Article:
Mechanical Components

Blended Wing Body Aircraft

Scientists from Boeing Phantom Works, the National Aeronautics and Space Administration (NASA), and AFRL are testing a new aircraft with the potential to realize up to 30% better fuel efficiency because of its unique "flying-wing" shape. The prototype blended wing body, or BWB, aircraft is a modified, triangular-shaped aircraft configuration with 20 control surfaces along its trailing edge. Researchers believe the BWB configuration will produce better fuel efficiency because a greater portion of the aircraft is involved in producing lift. The additional lift stems from the replacement of the conventional tube-shaped aircraft fuselage with the more aerodynamically efficient wing centerbody.

Posted in: Briefs, Mechanical Components
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Improved Accuracy of Computational Fluid Dynamics Calculations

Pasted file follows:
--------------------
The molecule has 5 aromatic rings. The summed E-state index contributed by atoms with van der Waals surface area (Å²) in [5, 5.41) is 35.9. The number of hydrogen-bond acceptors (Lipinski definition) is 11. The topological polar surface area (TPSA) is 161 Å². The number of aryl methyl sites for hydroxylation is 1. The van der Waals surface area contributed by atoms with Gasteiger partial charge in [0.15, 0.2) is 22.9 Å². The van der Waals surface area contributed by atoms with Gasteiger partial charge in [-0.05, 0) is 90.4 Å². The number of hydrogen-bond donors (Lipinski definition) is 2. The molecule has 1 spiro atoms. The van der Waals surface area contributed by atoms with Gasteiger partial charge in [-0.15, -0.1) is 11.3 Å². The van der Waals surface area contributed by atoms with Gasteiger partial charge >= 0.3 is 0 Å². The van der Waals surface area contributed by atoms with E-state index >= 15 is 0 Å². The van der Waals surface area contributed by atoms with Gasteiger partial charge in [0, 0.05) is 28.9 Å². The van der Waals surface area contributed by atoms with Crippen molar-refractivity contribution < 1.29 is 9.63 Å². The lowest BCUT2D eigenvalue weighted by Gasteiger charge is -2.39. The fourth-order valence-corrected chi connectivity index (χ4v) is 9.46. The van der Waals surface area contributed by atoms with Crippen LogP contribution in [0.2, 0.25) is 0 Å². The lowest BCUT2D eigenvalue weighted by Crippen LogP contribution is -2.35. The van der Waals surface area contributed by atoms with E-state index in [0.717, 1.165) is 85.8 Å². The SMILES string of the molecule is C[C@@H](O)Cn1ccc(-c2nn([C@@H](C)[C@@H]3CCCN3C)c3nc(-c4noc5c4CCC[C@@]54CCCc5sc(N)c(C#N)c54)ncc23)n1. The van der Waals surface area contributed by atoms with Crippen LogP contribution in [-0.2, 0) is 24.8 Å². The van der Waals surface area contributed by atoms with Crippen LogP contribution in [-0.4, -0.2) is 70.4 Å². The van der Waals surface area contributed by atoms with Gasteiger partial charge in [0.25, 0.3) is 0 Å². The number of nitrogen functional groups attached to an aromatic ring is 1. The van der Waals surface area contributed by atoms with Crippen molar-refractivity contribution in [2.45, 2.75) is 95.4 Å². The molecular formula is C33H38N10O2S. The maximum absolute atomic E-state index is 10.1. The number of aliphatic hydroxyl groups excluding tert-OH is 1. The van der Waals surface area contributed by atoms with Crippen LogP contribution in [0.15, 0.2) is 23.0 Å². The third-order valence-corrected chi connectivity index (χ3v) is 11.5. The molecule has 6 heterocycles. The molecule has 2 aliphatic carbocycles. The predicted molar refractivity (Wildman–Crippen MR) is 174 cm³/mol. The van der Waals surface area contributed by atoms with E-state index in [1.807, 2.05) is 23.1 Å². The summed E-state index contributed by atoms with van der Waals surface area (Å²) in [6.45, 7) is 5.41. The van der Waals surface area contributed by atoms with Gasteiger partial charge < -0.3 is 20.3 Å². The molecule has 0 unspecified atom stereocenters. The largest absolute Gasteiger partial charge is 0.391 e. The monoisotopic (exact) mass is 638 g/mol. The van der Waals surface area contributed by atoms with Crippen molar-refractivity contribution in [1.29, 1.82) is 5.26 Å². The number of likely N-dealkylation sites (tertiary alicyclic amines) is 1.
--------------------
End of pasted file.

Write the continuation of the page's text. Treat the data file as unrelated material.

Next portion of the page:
Understanding how air flows over the surfaces of an air vehicle can help AFRL designers maximize the vehicle's performance and minimize its cost. AFRL scientists recently developed a tool that improves the accuracy of airflow simulations that result from computational fluid dynamics (CFD) calculations. As part of a Small Business Innovation Research effort, AFRL collaborated with Combustion Research and Flow Technology (CRAFT), Inc., to develop the tool for use with unstructured CFD programs. The new tool uses the solver's initial solution to determine where grid points should be added or removed within the CFD mesh, a process which then improves the solver's solution in a second—and any subsequent—iteration. This enhanced accuracy improves AFRL's ability to support the warfighter with lower-cost, higher-value designs.